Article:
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5. Run Toward, Not From

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The Doctor would be the first to admit that there were any number of things he didn’t understand about Jack Harkness, the most obvious of them being his propensity for “saying hello” to every sentient being capable of consent that crossed his path. But that wasn’t what really baffled him about Jack.

No, what really baffled him was that no matter where they met, no matter which face he wore, Jack was still in love with him. Every. Single. Time.

“I imprinted on you,” Jack told him over drinks in a rather seedy spaceport bar. He had to stop meeting Jack in places like this, the Doctor thought. It never ended well. (Well. Sometimes it did. For a certain definition of well.)

“Imprinted on me?” the Doctor said, frowning in confusion. “Like a baby bird?”

“Something like that,” Jack said. “You were my first, Doc.”

The Doctor’s eyebrows shot up. “I find that hard to believe.”

Jack laughed. “Not that first, not by a long shot. But you were the first person I fell in love with. The first person I’d loved, period, in a very long time. I wanted you, sure - you and Rose both - but if that were all it was, I wouldn’t still want you two regenerations and four hundred years later.”

“I see,” the Doctor said, slowly, though he wasn’t entirely sure that he did. Love, he understood; he’d loved all his companions in one way or another. But Jack’s love for him was so deep and abiding, it unnerved him. He hadn’t done a thing to deserve it. Quite the opposite, in fact.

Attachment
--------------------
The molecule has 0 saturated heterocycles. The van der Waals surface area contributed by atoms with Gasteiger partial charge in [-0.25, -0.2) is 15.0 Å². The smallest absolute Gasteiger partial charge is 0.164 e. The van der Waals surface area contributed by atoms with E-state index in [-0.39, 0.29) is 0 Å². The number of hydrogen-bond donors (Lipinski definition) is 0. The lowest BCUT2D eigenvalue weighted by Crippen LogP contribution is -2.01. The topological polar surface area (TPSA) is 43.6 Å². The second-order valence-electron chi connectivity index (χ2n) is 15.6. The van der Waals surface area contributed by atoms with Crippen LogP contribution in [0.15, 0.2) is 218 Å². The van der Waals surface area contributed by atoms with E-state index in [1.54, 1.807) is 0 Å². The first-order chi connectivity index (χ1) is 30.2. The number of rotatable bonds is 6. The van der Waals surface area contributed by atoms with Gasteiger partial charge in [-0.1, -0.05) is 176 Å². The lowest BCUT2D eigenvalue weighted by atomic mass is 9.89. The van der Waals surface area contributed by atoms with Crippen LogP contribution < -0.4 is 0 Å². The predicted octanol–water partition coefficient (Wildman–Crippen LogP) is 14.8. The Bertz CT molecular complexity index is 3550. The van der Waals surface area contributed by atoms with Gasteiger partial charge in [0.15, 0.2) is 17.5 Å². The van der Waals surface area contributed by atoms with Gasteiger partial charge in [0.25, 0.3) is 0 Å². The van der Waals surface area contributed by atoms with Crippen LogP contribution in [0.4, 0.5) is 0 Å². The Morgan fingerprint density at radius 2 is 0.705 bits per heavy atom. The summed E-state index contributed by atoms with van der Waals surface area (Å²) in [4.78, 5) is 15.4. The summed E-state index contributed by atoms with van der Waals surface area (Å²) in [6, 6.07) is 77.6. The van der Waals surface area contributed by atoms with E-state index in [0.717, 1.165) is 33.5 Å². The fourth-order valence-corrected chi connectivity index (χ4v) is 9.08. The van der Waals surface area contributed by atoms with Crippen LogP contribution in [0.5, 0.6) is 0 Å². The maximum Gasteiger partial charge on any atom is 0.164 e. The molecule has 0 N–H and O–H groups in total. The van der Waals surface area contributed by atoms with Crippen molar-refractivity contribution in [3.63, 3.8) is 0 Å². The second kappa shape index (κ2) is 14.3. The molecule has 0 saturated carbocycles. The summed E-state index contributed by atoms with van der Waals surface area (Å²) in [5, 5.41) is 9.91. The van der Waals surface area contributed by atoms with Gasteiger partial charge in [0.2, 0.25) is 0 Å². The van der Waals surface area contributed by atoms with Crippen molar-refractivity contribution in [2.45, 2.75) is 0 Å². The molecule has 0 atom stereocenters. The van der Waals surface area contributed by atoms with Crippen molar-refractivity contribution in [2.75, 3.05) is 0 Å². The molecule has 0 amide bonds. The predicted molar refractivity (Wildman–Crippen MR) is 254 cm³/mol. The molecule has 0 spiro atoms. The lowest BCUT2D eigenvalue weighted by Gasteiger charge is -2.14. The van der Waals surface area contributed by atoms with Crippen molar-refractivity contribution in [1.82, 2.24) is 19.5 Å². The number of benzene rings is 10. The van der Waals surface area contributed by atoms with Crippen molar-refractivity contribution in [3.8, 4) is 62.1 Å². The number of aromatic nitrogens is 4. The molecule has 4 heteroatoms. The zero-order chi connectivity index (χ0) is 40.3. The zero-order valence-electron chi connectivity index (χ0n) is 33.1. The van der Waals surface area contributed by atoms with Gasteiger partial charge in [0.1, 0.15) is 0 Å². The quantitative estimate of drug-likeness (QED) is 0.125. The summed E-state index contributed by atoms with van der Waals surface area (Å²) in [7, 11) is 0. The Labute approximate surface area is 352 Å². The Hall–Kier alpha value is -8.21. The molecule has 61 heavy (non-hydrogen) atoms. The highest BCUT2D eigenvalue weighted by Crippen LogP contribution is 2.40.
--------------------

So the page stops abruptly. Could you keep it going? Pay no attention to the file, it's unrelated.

Maybe it was a human thing, he thought. Time Lord bonds had tended to be more temporary - at least, more temporary in the context of their very long lives. Marriages were often political and usually didn’t last longer than a regeneration or two. Children were a lifelong commitment, but even those bonds tended to weaken once the children came of age. It was not that the Time Lords hadn’t known love, but that they’d been rather, well, pragmatic about it. It was one of the things he’d disliked most about his people, once he’d learned that there were other ways to be, and yet there were parts of his upbringing that he’d found it very difficult to shake.

Humans, though - humans tended to form lifelong bonds that weren’t easily broken by time or distance. That seemed to be true of Jack as well, no matter that his lifespan was already several times longer than that of the average human.

Jack didn’t say anything, just drank his whiskey and let the Doctor stew. He was in a wandering period, he’d told the Doctor when he’d found him, between homes. But someday, perhaps soon, he’d find a place, a person - more than one, if he was lucky - and settle again, for a time.

The Doctor suddenly wanted to be that person, to have the TARDIS be that place. He hadn’t done a thing to deserve Jack’s love, and he didn’t entirely understand it, but he wanted it all the same.

“Well, Doc,” Jack said at last, “your place or mine?”